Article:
Weird is hard to accommodate...

Manu is not a normal player and that's what makes it hard to complement him. After looking for the right nominal point guard, the Spurs Patty Mills who is the perfect backcourt mate because he's a shooter who can guard point guards.

For Manu to be valuable, he needs to be able to create for others, so a role as a spot up shooter only is probably out of the question. If Boris Diaw doesn't go into hibernation next season, he can take a bigger role as a scorer/creator and Ginobili can pick his spots. He needs a good defender next to him, as he's a better at disruption than containment at this point. So Marco Belinelli is out and signing someone like Gerald Henderson or Alan Anderson should work. If Mills goes back to shooting consistently, that's a very good bench.

If Manu comes back, expecting him to accept a complete role change doesn't seem realistic. It would be a huge shock, as his game has not been evolving in the direction Kidd's was. Manu is a really good catch-and-shoot three-point marksman but what separates him from a million guys who can spot up is his off-the-bounce creativity that results in assists, three-pointers and free throws ... and yes, sometimes turnovers. Bringing in a traditional point guard or a playmaking wing would marginalize Ginobili to a role many players can fill adequately for a fraction of what he'll likely cost.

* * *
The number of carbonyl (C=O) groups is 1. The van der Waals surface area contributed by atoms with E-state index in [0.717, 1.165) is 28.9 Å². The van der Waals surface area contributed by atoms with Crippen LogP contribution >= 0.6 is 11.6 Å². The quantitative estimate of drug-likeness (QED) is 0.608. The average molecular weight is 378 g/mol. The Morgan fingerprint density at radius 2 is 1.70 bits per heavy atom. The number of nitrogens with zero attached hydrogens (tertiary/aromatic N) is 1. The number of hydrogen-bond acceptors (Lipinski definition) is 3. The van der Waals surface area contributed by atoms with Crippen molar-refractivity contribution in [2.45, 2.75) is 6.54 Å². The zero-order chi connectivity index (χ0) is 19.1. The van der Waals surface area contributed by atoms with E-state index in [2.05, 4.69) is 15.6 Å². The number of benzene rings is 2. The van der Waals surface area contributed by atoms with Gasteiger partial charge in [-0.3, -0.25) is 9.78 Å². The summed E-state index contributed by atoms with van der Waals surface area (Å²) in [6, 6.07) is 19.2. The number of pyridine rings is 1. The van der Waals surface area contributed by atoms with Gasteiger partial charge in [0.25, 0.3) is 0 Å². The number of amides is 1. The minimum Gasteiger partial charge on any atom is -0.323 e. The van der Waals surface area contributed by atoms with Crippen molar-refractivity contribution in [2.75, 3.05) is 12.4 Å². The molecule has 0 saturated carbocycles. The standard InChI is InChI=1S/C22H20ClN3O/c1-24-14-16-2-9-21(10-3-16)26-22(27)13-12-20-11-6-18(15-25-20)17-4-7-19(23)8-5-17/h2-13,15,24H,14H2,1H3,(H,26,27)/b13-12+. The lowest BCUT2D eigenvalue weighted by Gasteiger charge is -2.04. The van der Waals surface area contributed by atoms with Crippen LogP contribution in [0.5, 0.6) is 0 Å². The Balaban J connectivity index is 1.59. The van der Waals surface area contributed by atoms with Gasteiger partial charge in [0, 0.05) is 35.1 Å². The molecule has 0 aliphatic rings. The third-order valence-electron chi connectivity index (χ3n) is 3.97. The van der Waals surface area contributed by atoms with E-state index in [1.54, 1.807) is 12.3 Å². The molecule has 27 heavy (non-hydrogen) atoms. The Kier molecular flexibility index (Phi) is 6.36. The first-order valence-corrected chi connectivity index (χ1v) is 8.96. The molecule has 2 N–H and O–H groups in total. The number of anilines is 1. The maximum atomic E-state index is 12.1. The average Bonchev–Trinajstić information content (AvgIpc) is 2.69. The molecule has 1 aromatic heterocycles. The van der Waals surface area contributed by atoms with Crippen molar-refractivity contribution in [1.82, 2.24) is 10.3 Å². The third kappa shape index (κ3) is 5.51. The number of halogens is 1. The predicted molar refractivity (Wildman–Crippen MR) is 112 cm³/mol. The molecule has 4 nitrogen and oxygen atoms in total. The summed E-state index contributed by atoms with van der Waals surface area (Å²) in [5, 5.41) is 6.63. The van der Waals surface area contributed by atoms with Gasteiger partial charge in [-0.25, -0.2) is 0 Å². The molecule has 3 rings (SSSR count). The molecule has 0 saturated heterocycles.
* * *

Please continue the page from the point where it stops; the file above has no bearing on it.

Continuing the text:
...but harder to replace

If Manu decides to retire, however, the Spurs would need to completely rebuild their bench. Assuming they make a splashy signing, they wouldn't have a lot of resources.

Mills only makes sense next to a playmaking wing and those are hard to find. Lance Stephenson was that player in Indiana but he's crashed and burned in Charlotte. The only other non-star who comes close to being a primary creator as a wing is Evan Turner, but his shooting is significantly worse that Manu's. To fill the need of a primary bench creator, the Spurs would probably have to look for traditional point guards.

So the Spurs would need to trade Mills for a shooter, sign a lead guard and hope Kawhi Leonard can continue to grow as a secondary creator, because the starting unit might need one and Parker can't share the court with another point guard. Manu retiring would be the first domino to fall in a complete overhaul of the bench.

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Manu's unorthodox game is what's made him so great. Since the Spurs have shaped their identity to fit his strengths, replacing him would force them to seriously reshape the roster and look for entirely different skill sets from their perimeter players.

That doesn't mean the Spurs can't built a successful bench or make upgrades from Manu. It just means that if he retires, the next iteration of the team will be significantly different. Fear of uncertainty should not be what guides PATFO in the offseason but considering continuity is huge for Gregg Popovich, it's understandable if he prefers to stick with his unique bench linchpin than try to do the impossible: replace him.